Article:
The use of many essential drugs is restricted due to their deleterious effects on the liver. Molecules that can prevent or protect the liver from drug-induced liver injury (DILI) would be invaluable in such situations. We used a transgenic line in zebrafish with a hepatocyte-specific expression of bacterial nitroreductase to cause temporally controlled liver damage. A whole organism-based chemical screen using the transgenic line identified BML-257, a potent small molecule AKT inhibitor, that protected the liver against metronidazole-induced liver injury. BML-257 also showed potent prophylactic and pro-regenerative activity in this liver damage model. BML-257 was tested in two independent toxicological models of liver injury caused by acetaminophen and isoniazid and was found to be protective against damage. This suggests that BML-257 has the potential to protect against multiple kinds of DILI.
Recent advances in the field of cognitive sciences have provided evidence to classify activities with different cognitive engagement levels. High cognitive load and sustained attention may predispose an individual to psychological and physical stress and may result in a lack of performance. Cognitive load monitoring of professionals in high precision fields has gathered significant attention in the current research scenario. The proposed work in continuity has tried to demonstrate the use of two non‐invasive physiological sensing modalities viz. galvanic skin response (GSR) and photoplethysmography (PPG) to elucidate effectiveness in picking up differences of two induced cognitive state categories based on machine learning and statistical methods. This paper demonstrates how GSR and PPG signals data can be effectively utilized to examine the shift in cognitive load. The present work proposes the use of general linear chirplet transform (GLCT) to evaluate the time‐frequency characteristic of GSR and PPG signals and utilize the statistical features in classification. Random Forest, Decision Tree, and k‐Nearest Neighbours demonstrated an accuracy of 92.13%, 88.0%, and 86.13% respectively on a dataset of 20 subjects against an optimized feature set, thus demonstrating the effectiveness of the proposed methodology for differentiating pre‐defined categories of cognitive load. The study shows the potential of GSR and PPG signals attributes and time‐frequency representation using GLCT to monitor cognitive load in real‐life conditions. The proposed work also indicates the possibility to extend the same to attention‐demanding fields such as aviation, medicine, and manufacturing for effective remediation of fatigue periods with increased cognitive demand, which, if sustained, may lead to cognitive decline in the long run.
Data science has been an invaluable part of the COVID-19 pandemic response with multiple applications, ranging from tracking viral evolution to understanding the vaccine effectiveness. Asymptomatic breakthrough infections have been a major problem in assessing vaccine effectiveness in populations globally. Serological discrimination of vaccine response from infection has so far been limited to Spike protein vaccines since whole virion vaccines generate antibodies against all the viral proteins. Here, we show how a statistical and machine learning (ML) based approach can be used to discriminate between SARS-CoV-2 infection and immune response to an inacti-vated whole virion vaccine (BBV152, Covaxin). For this, we assessed serial data on antibodies against Spike and Nucleocapsid antigens, along with age, sex, number of doses taken, and days since last dose, for 1823 Covaxin recipients. An ensemble ML model, incorporating a consensus clustering approach alongside the support vector machine model, was built on 1063 samples where reliable qualifying data existed, and then applied to the entire dataset. Of 1448 self-reported negative subjects, our ensemble ML model classified 724 to be infected. For method validation, we determined the relative ability of a random subset of samples to neutralize Delta versus wild-type strain using a surrogate neutralization assay. We worked on the premise that antibodies generated by a whole virion vaccine would neutralize wild type more efficiently than delta strain. In 100 of 156 samples, where ML prediction differed from self-reported uninfected status, neutralization against Delta strain was more effective , indicating infection. We found 71.8% subjects predicted to be infected during the surge, which is concor-dant with the percentage of sequences classified as Delta (75.6%-80.2%) over the same period. Our approach will help in real-world vaccine effectiveness assessments where whole virion vaccines are commonly used.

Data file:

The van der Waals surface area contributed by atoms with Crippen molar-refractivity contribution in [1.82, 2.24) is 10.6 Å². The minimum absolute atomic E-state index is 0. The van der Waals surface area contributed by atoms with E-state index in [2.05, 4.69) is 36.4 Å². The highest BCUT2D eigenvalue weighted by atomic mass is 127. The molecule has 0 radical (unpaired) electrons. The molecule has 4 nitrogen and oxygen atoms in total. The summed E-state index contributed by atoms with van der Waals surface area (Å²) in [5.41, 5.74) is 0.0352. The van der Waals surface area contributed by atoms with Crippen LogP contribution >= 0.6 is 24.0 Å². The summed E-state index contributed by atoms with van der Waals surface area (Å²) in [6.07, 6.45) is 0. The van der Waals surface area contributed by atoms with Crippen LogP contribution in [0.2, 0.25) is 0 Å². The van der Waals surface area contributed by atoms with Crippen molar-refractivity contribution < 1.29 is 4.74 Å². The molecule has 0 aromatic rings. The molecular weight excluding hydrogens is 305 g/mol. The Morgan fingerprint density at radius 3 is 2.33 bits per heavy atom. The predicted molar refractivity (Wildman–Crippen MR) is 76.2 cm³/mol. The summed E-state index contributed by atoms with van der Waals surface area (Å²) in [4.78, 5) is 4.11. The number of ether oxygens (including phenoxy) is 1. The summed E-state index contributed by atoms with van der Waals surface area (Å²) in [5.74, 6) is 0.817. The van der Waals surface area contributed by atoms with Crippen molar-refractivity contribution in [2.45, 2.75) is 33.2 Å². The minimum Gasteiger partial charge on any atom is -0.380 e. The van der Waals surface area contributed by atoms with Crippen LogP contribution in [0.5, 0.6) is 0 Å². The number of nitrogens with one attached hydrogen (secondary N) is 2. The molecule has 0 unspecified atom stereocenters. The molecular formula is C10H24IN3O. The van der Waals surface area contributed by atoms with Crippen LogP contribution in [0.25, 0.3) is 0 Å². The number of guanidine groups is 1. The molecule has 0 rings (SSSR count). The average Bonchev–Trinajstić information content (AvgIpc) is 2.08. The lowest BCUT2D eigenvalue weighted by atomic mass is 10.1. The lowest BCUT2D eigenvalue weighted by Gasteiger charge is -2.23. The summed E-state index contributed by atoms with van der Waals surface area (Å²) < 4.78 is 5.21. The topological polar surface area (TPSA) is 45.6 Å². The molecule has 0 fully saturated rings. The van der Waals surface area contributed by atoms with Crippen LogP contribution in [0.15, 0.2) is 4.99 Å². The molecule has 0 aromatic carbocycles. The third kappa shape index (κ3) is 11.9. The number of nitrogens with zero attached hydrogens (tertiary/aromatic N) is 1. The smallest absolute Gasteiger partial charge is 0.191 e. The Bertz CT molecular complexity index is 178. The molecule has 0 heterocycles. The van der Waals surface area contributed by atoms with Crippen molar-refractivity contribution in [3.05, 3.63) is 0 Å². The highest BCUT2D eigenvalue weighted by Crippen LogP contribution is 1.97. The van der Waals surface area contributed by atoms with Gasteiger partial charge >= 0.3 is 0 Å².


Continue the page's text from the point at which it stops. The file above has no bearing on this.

Inhibition of carbohydrate digestion and modulation of glucose uptake are the major mechanisms of anti-hyperglycemic potential known to be played by phenolics; but the role of archaeologically relevant staple pearl millet (Pennisetum glaucum; PM), is still much unknown. A combined approach using in vitro inhibitory data and in silico docking of PM phenolics against key players of glucose homeostasis (salivary α-amylase: SA; pancreatic α-amylase: PA; α-glucosidase, maltase-glucoamylase: MGAM and GLUT2) were carried out. Observed notable inhibition with HHB299 having the most relevant effect (IC50: 73.06 ± 0.37 μg/mL for α-amylase; IC50: 73.80 ± 0.12 μg/mL for α-glucosidase). The role of phenolics on basal glucose uptake into hepatocytes, revealed a maximum of 241.25% in PC612 and the least of 198.1% in HHB67imp. Virtual screening via docking found that 3, 4-Di-OMe luteolin, acacetin as the major flavonoids while salicylic acid, melilotic acid as the key phenolic acids contributing towards the observed anti-diabetic effect. Further, structure-activity relationship (SAR) identified the critical functional groups required for the protein-phenolic molecular interactions. This report validates the role of PM phenolics in inhibiting carbolytic enzymes and regulating GLUT and thus probes the link towards the anti-diabetic potential.
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Pradip Nahar
  • Low cost innovative diagnostics; Chemical and Systems Biology Research Area (IGIB)
Kausik Chakraborty
  • Chemical and Systems Biology Research Area (IGIB)
Vinod Scaria
  • Genome Informatics and Structural Biology Research Area (IGIB)
Debojyoti Chakraborty
  • Chemical and Systems Biology Research Area (IGIB)
Saakshi Jalali
  • Genome Informatics and Structural Biology Research Area (IGIB)